The residents of Golden Gate Estates, some of who live only a thousand feet from the well site, first heard about it when they got a notice from a company called Total Safety about evacuation procedures in the event of a hydrogen sulfide leak. Local media called Schwartz for comment. Schwartz looked into the plans and found that the well would be drilled less than a mile from the Florida Panther National Wildlife Refuge.
“It got my attention,” Schwartz says. “I started spending a lot of time in the area digging into not only this oil well, but the entire project of leasing out all the Collier mineral holdings in southwest Florida for oil exploration.” In his quest for answers, Schwartz raised his concerns with the DEP, the local water management district, the Florida Fish and Wildlife Commission (FWC) and the US Fish and Wildlife Service (FWS).
Despite his efforts, the Florida DEP approved the permit last September. “After it was approved, it was a problem, because I didn’t have the funds for a lawyer, I didn’t have the backing from other environmental groups. I was sort of in a dilemma about what to do,” he says. “Finally at the last minute, I thought, ‘I’ve got so much invested in this.’” So with the help of some attorneys, Schwartz filed a pro se legal petition for an administrative hearing, as did Preserve Our Paradise’s Paul Mosher. They succeeded in getting a three-day hearing in front of Judge DR Alexander in Fort Myers in April.
As one of the lawyers helping Schwartz was poring over state statutes, he noticed something. “Wait a minute,” he told Schwartz. “It says that the DEP must convene the Big Cypress Swamp Advisory Committee before it approves a permit to drill in the preserve.”
The committee — which is composed of a botanist, an oil industry representative, an ecologist, a geologist, a hydrogeologist, and a DEP oil and gas expert — hadn’t met in 25 years, though the DEP has been approving permits for the past several decades. Clearly, the oil and gas industry and Florida DEP had settled into a cozy arrangement that circumvented the law.
Schwartz and Preserve Our Paradise drafted a motion into their petition asking that the committee meet. The judge allowed the motion, and the DEP scheduled a committee meeting in Naples, FL, on March 11.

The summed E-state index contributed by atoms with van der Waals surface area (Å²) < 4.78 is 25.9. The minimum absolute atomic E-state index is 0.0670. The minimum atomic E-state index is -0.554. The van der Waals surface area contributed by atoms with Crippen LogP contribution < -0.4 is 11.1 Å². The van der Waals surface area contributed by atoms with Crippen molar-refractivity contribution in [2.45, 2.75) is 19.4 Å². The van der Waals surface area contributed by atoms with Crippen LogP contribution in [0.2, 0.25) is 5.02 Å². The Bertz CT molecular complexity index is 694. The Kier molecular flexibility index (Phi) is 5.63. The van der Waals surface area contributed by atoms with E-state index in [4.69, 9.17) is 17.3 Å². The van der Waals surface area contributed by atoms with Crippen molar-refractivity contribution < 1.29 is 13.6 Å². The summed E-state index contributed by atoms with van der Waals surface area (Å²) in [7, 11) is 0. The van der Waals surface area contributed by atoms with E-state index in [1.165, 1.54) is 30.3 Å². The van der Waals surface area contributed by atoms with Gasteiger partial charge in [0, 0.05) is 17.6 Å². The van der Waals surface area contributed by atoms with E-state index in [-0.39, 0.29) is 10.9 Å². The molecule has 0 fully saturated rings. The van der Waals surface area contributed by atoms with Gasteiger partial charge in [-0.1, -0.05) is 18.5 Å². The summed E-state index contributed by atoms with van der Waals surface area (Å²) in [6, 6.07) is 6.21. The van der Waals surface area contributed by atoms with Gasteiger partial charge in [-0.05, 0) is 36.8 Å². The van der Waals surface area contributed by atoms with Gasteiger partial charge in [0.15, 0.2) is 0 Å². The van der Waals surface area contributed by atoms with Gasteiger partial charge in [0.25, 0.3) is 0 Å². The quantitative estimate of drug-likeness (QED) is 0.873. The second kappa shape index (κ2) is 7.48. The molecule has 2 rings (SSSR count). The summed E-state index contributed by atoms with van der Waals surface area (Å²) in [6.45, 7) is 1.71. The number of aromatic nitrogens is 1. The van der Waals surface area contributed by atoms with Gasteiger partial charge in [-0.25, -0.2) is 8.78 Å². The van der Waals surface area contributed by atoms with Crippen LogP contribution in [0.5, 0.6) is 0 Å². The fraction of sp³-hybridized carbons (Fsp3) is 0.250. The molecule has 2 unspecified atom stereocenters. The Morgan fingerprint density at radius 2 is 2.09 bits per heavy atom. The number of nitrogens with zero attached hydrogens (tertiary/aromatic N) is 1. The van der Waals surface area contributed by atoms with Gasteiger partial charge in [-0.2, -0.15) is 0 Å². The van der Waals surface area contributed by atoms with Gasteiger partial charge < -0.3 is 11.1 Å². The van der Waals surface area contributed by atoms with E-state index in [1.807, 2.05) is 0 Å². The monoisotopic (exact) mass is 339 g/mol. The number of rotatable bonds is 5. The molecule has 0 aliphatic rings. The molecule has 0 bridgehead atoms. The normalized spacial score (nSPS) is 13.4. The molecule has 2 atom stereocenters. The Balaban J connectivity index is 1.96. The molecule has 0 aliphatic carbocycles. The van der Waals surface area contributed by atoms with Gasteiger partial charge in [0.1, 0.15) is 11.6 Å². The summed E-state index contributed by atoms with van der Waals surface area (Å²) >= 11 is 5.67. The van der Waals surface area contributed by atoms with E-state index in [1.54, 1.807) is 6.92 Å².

When the committee met, they were already at a disadvantage — the botanist was missing — and the crowd they were facing was hostile. But the local residents’ anger was understandable enough. As the committee head, geologist Jon Arthur, said at the meeting’s start, “This permit would authorize the closest drilling to a residential area in Southwest Florida in decades.”
One of the first committee members to ask a question was hydrogeologist Paula Sessions: “What more can we do to protect panthers in this area? she asked, “I haven’t seen a response from the [Florida] Fish and Wildlife [Commission].”
The Florida panther is the last wild big cat in the eastern United States. Sightings of mountain lions in the northeast are western migrants (Learn more about that in the Journal’s current cover story, “Cat Fight”). The Florida panther’s range used to extend through the mountains of North Georgia (see this GIF), but has gradually shrunk for the same reason all the other cougar species in the eastern US were declared extinct in 2011: habitat loss.
In response to Sessions’ question, Ed Garrett, DEP Oil & Gas Section Administrator, said, “FWC did respond regarding the panther — they responded with ‘no comment.’ In their written response with regard to all rare and endangered species, they came back with ‘no comment and no objection.’”
(Behind me, a member of the Seminole Native American tribe interjected: “Even the Seminole? We’re in danger! My habitat is getting smaller and smaller.”)
Darrell Land, a panther specialist with the FWC, came up to speak. “There is very small habitat disruption. Panthers have learned to coexist with all kinds of…” he began, but the rest of his words were drowned out by an uproar from the crowd. “I was saying that Florida panthers have learned how to live around these kinds of disruptions…”
“Liar!” shouted the crowd. “Liar!”
Land soldiered on. “Those impacts are not really cutting into habitat of panthers,” he said. “There are 45 mph panther speed zones on State Road 29, 30 mph on side streets. If there’s an issue with speed limit enforcement, that can be handled by law enforcement.”
“They’re crossing the road ‘cause you got an oil well in their habitat,” somebody from the crowd shouted.
Bobbie Lee Davenport of the Environmental Coalition of SW Florida, said she lives seven minutes from the proposed well site. “Let me tell you about the speed limits,” she said. “People go 65 mph in 30 mph zones. Police can’t monitor the place 24/7. The vibration from this site, the noise, the dust, the light will drive these panthers out. They only have one place to go that’s not heavily populated, and that’s south, toward I-75. Not only will they be killed on the road but there will be disputes over other panthers’ habitat,” she said, to applause.
David Mica, executive director of the Florida Petroleum Council, defended the proposed well saying it was necessary to ensure the US’ energy security. “A permit has been obtained. It is agricultural land. While it was [once] wetlands, it does not meet that description anymore,” he said. “I’ve served on this committee for 29 years and my industry has been a good steward.” Mica said he didn’t take his industry’s responsibility lightly. “Our state uses 26 million gallons of my product every day,” he said. “It’s my industry’s responsibility to try and provide that with American resources in our backyard, to provide energy security.”